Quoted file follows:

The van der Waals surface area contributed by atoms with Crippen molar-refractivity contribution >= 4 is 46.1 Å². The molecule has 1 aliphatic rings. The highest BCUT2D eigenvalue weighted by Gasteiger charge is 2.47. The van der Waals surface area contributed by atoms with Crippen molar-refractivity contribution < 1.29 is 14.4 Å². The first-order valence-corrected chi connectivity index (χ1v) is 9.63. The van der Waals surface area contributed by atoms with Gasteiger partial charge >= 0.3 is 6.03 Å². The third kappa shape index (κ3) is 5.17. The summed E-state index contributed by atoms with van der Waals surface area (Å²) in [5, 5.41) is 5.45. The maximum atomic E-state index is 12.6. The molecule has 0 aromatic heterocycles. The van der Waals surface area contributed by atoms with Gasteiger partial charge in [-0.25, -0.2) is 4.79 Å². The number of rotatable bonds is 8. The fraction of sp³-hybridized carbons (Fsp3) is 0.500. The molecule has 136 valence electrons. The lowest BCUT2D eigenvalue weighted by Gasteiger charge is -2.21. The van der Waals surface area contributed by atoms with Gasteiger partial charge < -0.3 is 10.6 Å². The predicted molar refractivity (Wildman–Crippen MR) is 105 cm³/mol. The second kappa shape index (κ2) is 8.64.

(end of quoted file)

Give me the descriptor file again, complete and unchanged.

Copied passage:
The van der Waals surface area contributed by atoms with Crippen molar-refractivity contribution >= 4 is 46.1 Å². The molecule has 1 aliphatic rings. The highest BCUT2D eigenvalue weighted by Gasteiger charge is 2.47. The van der Waals surface area contributed by atoms with Crippen molar-refractivity contribution < 1.29 is 14.4 Å². The first-order valence-corrected chi connectivity index (χ1v) is 9.63. The van der Waals surface area contributed by atoms with Gasteiger partial charge >= 0.3 is 6.03 Å². The third kappa shape index (κ3) is 5.17. The summed E-state index contributed by atoms with van der Waals surface area (Å²) in [5, 5.41) is 5.45. The maximum atomic E-state index is 12.6. The molecule has 0 aromatic heterocycles. The van der Waals surface area contributed by atoms with Gasteiger partial charge in [-0.25, -0.2) is 4.79 Å². The number of rotatable bonds is 8. The fraction of sp³-hybridized carbons (Fsp3) is 0.500. The molecule has 136 valence electrons. The lowest BCUT2D eigenvalue weighted by Gasteiger charge is -2.21. The van der Waals surface area contributed by atoms with Gasteiger partial charge < -0.3 is 10.6 Å². The predicted molar refractivity (Wildman–Crippen MR) is 105 cm³/mol. The second kappa shape index (κ2) is 8.64.